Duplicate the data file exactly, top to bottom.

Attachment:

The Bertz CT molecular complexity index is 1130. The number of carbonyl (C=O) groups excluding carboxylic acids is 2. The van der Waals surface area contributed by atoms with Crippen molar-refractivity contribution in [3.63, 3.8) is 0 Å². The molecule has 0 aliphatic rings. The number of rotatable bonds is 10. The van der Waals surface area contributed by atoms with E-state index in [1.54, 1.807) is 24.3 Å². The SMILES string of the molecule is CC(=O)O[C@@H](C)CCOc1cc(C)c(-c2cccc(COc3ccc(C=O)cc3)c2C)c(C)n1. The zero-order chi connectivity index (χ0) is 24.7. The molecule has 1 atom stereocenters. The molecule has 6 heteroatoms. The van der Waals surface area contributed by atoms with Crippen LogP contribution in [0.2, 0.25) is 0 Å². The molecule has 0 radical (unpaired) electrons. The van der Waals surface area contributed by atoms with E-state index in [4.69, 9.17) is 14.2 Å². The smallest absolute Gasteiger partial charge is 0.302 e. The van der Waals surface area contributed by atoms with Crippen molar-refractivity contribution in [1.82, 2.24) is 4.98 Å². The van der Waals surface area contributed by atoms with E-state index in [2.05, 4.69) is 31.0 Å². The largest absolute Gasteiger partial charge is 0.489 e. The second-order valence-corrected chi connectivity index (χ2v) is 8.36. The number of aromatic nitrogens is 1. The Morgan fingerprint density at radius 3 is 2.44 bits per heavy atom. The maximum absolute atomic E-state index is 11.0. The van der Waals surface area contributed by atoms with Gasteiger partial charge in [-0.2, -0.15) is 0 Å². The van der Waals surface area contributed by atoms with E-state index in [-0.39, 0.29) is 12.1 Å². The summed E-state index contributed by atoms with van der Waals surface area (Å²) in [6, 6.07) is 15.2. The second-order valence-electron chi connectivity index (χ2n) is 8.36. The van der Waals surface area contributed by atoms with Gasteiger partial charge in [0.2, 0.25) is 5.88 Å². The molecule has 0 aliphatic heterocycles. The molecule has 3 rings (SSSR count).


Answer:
The Bertz CT molecular complexity index is 1130. The number of carbonyl (C=O) groups excluding carboxylic acids is 2. The van der Waals surface area contributed by atoms with Crippen molar-refractivity contribution in [3.63, 3.8) is 0 Å². The molecule has 0 aliphatic rings. The number of rotatable bonds is 10. The van der Waals surface area contributed by atoms with E-state index in [1.54, 1.807) is 24.3 Å². The SMILES string of the molecule is CC(=O)O[C@@H](C)CCOc1cc(C)c(-c2cccc(COc3ccc(C=O)cc3)c2C)c(C)n1. The zero-order chi connectivity index (χ0) is 24.7. The molecule has 1 atom stereocenters. The molecule has 6 heteroatoms. The van der Waals surface area contributed by atoms with Crippen LogP contribution in [0.2, 0.25) is 0 Å². The molecule has 0 radical (unpaired) electrons. The van der Waals surface area contributed by atoms with E-state index in [4.69, 9.17) is 14.2 Å². The smallest absolute Gasteiger partial charge is 0.302 e. The van der Waals surface area contributed by atoms with Crippen molar-refractivity contribution in [1.82, 2.24) is 4.98 Å². The van der Waals surface area contributed by atoms with E-state index in [2.05, 4.69) is 31.0 Å². The largest absolute Gasteiger partial charge is 0.489 e. The second-order valence-corrected chi connectivity index (χ2v) is 8.36. The number of aromatic nitrogens is 1. The Morgan fingerprint density at radius 3 is 2.44 bits per heavy atom. The maximum absolute atomic E-state index is 11.0. The van der Waals surface area contributed by atoms with Gasteiger partial charge in [-0.2, -0.15) is 0 Å². The van der Waals surface area contributed by atoms with E-state index in [-0.39, 0.29) is 12.1 Å². The summed E-state index contributed by atoms with van der Waals surface area (Å²) in [6, 6.07) is 15.2. The second-order valence-electron chi connectivity index (χ2n) is 8.36. The van der Waals surface area contributed by atoms with Gasteiger partial charge in [0.2, 0.25) is 5.88 Å². The molecule has 0 aliphatic heterocycles. The molecule has 3 rings (SSSR count).